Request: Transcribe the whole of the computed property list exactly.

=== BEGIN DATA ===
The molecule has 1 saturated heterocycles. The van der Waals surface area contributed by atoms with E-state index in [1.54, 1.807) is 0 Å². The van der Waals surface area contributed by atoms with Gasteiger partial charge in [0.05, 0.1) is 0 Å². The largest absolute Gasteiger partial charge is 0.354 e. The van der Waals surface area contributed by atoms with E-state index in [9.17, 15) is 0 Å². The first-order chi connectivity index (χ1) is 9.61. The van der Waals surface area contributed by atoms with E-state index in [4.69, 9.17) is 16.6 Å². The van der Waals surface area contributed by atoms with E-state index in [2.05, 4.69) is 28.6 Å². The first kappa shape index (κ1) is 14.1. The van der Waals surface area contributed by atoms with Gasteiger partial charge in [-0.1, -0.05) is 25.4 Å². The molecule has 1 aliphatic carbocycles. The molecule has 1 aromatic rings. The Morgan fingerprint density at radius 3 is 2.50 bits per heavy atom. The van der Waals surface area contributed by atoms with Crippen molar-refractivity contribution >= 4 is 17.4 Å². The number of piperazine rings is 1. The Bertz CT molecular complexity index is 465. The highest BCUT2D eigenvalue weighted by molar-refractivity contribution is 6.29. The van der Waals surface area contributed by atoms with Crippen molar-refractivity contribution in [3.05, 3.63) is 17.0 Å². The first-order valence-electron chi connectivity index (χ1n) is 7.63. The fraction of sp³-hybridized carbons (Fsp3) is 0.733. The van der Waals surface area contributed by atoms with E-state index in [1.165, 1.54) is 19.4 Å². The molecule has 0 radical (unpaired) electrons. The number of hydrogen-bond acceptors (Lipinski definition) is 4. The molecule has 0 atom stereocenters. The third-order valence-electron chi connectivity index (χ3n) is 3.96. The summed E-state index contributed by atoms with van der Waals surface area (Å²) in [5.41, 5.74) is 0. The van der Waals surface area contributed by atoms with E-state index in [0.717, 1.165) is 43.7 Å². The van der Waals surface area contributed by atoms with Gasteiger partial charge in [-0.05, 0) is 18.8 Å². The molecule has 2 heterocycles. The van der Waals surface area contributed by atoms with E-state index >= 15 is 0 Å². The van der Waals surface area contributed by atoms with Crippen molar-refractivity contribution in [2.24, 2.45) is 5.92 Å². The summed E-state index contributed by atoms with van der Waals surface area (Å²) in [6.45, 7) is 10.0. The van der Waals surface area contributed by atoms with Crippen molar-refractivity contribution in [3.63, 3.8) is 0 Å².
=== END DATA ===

The molecule has 1 saturated heterocycles. The van der Waals surface area contributed by atoms with E-state index in [1.54, 1.807) is 0 Å². The van der Waals surface area contributed by atoms with Gasteiger partial charge in [0.05, 0.1) is 0 Å². The largest absolute Gasteiger partial charge is 0.354 e. The van der Waals surface area contributed by atoms with E-state index in [9.17, 15) is 0 Å². The first-order chi connectivity index (χ1) is 9.61. The van der Waals surface area contributed by atoms with E-state index in [4.69, 9.17) is 16.6 Å². The van der Waals surface area contributed by atoms with E-state index in [2.05, 4.69) is 28.6 Å². The first kappa shape index (κ1) is 14.1. The van der Waals surface area contributed by atoms with Gasteiger partial charge in [-0.1, -0.05) is 25.4 Å². The molecule has 1 aliphatic carbocycles. The molecule has 1 aromatic rings. The Morgan fingerprint density at radius 3 is 2.50 bits per heavy atom. The van der Waals surface area contributed by atoms with Crippen molar-refractivity contribution >= 4 is 17.4 Å². The number of piperazine rings is 1. The Bertz CT molecular complexity index is 465. The highest BCUT2D eigenvalue weighted by molar-refractivity contribution is 6.29. The van der Waals surface area contributed by atoms with Crippen molar-refractivity contribution in [3.05, 3.63) is 17.0 Å². The first-order valence-electron chi connectivity index (χ1n) is 7.63. The fraction of sp³-hybridized carbons (Fsp3) is 0.733. The van der Waals surface area contributed by atoms with E-state index in [1.165, 1.54) is 19.4 Å². The molecule has 0 radical (unpaired) electrons. The number of hydrogen-bond acceptors (Lipinski definition) is 4. The molecule has 0 atom stereocenters. The third-order valence-electron chi connectivity index (χ3n) is 3.96. The summed E-state index contributed by atoms with van der Waals surface area (Å²) in [5.41, 5.74) is 0. The van der Waals surface area contributed by atoms with E-state index in [0.717, 1.165) is 43.7 Å². The van der Waals surface area contributed by atoms with Gasteiger partial charge in [-0.05, 0) is 18.8 Å². The molecule has 2 heterocycles. The van der Waals surface area contributed by atoms with E-state index >= 15 is 0 Å². The van der Waals surface area contributed by atoms with Crippen molar-refractivity contribution in [2.24, 2.45) is 5.92 Å². The summed E-state index contributed by atoms with van der Waals surface area (Å²) in [6.45, 7) is 10.0. The van der Waals surface area contributed by atoms with Crippen molar-refractivity contribution in [3.63, 3.8) is 0 Å².